I am an avid watcher of Project Runway. As a maker, I love to see how the contestants interpret the challenges and incorporate their point of view to their work. Early on in the last season, Tessa Clark was criticized for the unfinished hems in the pants she made. Later on, she revealed that wabi-sabi was an influence in her work.

Copper and sterling pendant. Photo by Tracy Sorensen

Copper and sterling pendant. Photo by Tracy Sorensen

That same week, a professional acquaintance shared a photo of his night-stand reading material, which included the book, Wabi-Sabi For Artists, Designers, Poets & Philosphers, by Leonard Koren.

The universe was trying to tell me something, so I listened. I turned my attention to learning more about wabi-sabi.

Wabi-Sabi is, according to Wikipedia, a traditional Japanese aesthetic centered on acceptance of transience and imperfection. Wikipedia says, "Characteristics of the wabi-sabi aesthetic include asymmetry, roughness, simplicity, economy, austerity, modesty, intimacy, and appreciation of the ingenuous integrity of natural objects and processes."

There's a lot more to it than this entry, and not all aspects of wabi-sabi relate to my work. You can read more on Wikipedia or purchasing the Koren book (which I did). But it was those words that put a name to my own aesthetic.

My jewelry is simple. It's also imperfect, which shows the work of my hands. My jewelry is also impermanent, made to be worn often (and perhaps worn out). My hope always is that you wear my jewelry happily for many years, changing as you change. Perfectly imperfect.

Work In Progress: Copper and Sterling Earrings

At top, earrings and rings in progress; below, finished earrings.

At top, earrings and rings in progress; below, finished earrings.

I love earrings, which is probably why I love to make earrings! Here are a few I made last weekend.

First are the copper drops with sterling buttons. I made the sterling buttons first, melting scrap sterling silver ("scrap" is what we call mistakes, second guesses or practice pieces) into balls. Then the balls were cleaned up and hammered into nice round buttons. The copper wires were hammered for texture, and then I soldered on the silver buttons.

For the other earrings, I punched out the small discs then used a centering die to make washers (or hoops). I drilled holes for the ear wire and disc. Each hoop and disc was hammered or hand stamped, then domed in my dapping block.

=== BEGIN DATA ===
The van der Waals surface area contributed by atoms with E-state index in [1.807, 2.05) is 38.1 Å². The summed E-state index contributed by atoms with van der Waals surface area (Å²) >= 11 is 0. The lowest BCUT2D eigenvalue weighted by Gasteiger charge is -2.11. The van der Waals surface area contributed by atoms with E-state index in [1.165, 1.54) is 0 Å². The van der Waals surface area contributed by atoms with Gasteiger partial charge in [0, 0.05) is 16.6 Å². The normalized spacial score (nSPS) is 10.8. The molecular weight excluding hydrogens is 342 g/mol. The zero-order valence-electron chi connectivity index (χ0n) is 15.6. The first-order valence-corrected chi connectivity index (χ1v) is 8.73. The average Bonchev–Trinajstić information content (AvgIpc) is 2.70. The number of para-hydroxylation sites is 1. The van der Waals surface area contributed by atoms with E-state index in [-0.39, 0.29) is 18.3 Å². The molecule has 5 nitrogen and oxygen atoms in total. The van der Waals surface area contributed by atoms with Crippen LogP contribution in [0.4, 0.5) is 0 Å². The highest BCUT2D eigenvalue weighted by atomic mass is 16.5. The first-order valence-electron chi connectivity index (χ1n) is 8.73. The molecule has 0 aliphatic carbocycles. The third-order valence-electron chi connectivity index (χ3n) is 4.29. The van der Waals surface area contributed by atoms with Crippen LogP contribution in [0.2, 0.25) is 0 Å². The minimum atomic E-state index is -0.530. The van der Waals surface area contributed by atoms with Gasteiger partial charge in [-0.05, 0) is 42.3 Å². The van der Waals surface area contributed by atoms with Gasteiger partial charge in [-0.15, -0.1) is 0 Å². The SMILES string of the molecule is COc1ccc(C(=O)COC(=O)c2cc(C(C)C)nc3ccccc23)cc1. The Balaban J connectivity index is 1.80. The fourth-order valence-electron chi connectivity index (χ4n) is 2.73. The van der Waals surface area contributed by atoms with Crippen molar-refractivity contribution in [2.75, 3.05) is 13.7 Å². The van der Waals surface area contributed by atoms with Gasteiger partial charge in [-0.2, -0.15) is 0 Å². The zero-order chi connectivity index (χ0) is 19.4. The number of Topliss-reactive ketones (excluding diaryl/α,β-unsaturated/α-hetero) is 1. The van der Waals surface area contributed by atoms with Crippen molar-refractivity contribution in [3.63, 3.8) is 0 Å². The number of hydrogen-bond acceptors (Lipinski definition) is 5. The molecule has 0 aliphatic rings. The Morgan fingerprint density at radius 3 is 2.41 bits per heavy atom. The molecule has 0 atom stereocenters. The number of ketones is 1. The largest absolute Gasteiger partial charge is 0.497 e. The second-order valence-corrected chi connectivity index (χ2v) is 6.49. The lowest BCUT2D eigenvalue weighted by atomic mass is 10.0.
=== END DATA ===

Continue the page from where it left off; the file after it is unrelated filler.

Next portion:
There are also a couple of rings in the “before” photo — an experiment.

In the "after" photos are all of the earrings with their hand-forged ear wires attached (Look for a post about ear wires soon), finished appropriately in the tumbler or with patina.

You may say that these were not hard for me to make -- and you'd be right. It wasn't hard, because I've made a LOT of earrings and over time, with a lot of trial and error. I figured out the best materials to use and and have accumulated the tools I need to make them efficiently. Add to that my artistic point of view and you have a unique piece of wearable art.

When you buy handcrafted jewelry from the maker, you are benefitting from the time, experience, tools and artistic vision that all come together.

Thank you to all of you who admire and buy our work!

— Tracy

Jewelry is personal

Jewelry is very personal. You wear it on your skin. Jewelry is often imbued with meaning. Rings symbolize love and commitment. Heirlooms have family history. Jewelry may bring on sentimental feelings and overwhelming emotion. A piece of jewelry can make the wearer feel happy, powerful, beautiful or just normal. As a jewelry artist, I consider all of this.

A few years ago, two women came into On The Hill Gallery during an event. One of the women -- I'll call her Joan -- admired a pair of earrings I made, but did not buy them. They were a simple construction of lapis nevada stones and sterling silver, priced at $30. Her friend secretly purchased them as a gift, and she was happy to receive them.

A few weeks later, I received an e-mail from Joan. She had lost one of the earrings. She felt terrible that she had lost something her friend had given her. Could I make another?

Now, to make the one earring is not, let's say, a lucrative endeavor. Finding a matching stone and recreating the wire work, packaging it up and going to the post office....the time I would spend would not cover what I could reasonably charge.

I did it anyway. I wanted the PAIR of earrings to remind Joan of the generosity of her friend, rather than a single earring remind her of the loss.

Lapis nevada and sterling silver earrings

Lapis nevada and sterling silver earrings